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Refuses to follow the rules or behave like you or other adults expect:

It is unusual to see a child who lives in a home
where there are reasonable rules and who is following those rules but having
severe behavior problems at school or in the community. Putting this another
way, children who cooperate with and get along with their parents seldom get
into repeated trouble away from home. Youngsters first learn to cooperate and
get along at home; and if they do not, they likely have serious problems away
from home.

The first question to ask if your child exhibits
this sign is whether you have rules and expectations for your child. Far too
many youngsters are left to fend for themselves. Basically they are allowed to
do whatever they want, whenever they want, with whomever they want so long as
they do not bother anyone at home. They have few rules and little supervision.
That combination is a nearly certain way to end up with a child with serious
behavior problems. Children who have not
been taught to behave do not behave very well.

Next, children develop serious behavior problems
in homes where the rules are on-again, off-again. Sometimes they can do as they
please and other times nothing they do is right. Sometimes their parents ignore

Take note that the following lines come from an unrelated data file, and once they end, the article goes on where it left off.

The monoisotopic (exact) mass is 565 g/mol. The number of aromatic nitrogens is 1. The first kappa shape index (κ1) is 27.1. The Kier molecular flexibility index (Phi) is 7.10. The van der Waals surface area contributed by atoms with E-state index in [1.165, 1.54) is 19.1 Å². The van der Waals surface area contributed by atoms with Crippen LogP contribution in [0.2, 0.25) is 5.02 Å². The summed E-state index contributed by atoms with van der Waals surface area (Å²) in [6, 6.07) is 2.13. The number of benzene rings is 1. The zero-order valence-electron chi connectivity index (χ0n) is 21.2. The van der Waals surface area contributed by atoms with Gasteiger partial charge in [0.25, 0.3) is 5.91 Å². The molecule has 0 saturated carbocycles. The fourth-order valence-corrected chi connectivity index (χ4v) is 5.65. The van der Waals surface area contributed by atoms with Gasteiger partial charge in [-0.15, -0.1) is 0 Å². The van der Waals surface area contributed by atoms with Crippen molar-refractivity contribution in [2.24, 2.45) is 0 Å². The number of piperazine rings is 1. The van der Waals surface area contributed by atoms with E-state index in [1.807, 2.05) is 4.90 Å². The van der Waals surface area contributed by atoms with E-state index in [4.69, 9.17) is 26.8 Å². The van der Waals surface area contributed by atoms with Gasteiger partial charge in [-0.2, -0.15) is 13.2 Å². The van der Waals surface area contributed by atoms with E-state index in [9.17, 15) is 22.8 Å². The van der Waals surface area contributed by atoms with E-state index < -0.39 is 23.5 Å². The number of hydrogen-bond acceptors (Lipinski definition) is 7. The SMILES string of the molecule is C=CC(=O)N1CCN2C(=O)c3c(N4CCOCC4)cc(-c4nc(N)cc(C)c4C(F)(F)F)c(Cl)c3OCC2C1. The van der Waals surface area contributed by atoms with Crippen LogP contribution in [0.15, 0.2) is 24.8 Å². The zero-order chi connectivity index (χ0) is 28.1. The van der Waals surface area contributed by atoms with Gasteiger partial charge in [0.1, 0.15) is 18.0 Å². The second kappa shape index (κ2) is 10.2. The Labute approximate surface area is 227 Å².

their behavior and sometimes the reactions the children get are out of
proportion to anything they did or did not do. This pattern is often seen in
homes where there is violence, alcohol and drug abuse, adults moving in and
out, or illegal activity. It also is seen in homes where the adults themselves
have serious behavior problems. There, children learn to behave just like one
or both of their parents.

Alternatively, youngsters with this type of
maladjustment sometimes grow up in homes where the rules and expectations are
simply unreasonable. They cannot follow the rules and cannot get along. Also,
the same difficulty comes up if a child has other problems keeping him from
being able to do what is expected. For example, learning or serious emotional
problems can keep children from doing what people expect. In this case, the
expectations are actually unreasonable for the specific child.

If your child is not following your rules, these
questions need answered.

Do you have rules and expectations your
child understands and can follow?

Do the rules stay the same, without
changing unpredictably?

Does your child get positive feedback
when he follows your rules?

Does not following your rules
consistently lead to negative feedback your child can understand and handle?

Discipline needs to be there; but it needs to be
consistent, in proportion to what happened, and not just another version of the
tough guy approach. It is often better to ask your child what should happen
when he does not follow one of your family’s rules. Youngsters often have
suggestions that are both reasonable and appropriate. Family discussions about
rules also can serve as an important part of your child’s learning to cooperate
and get along.

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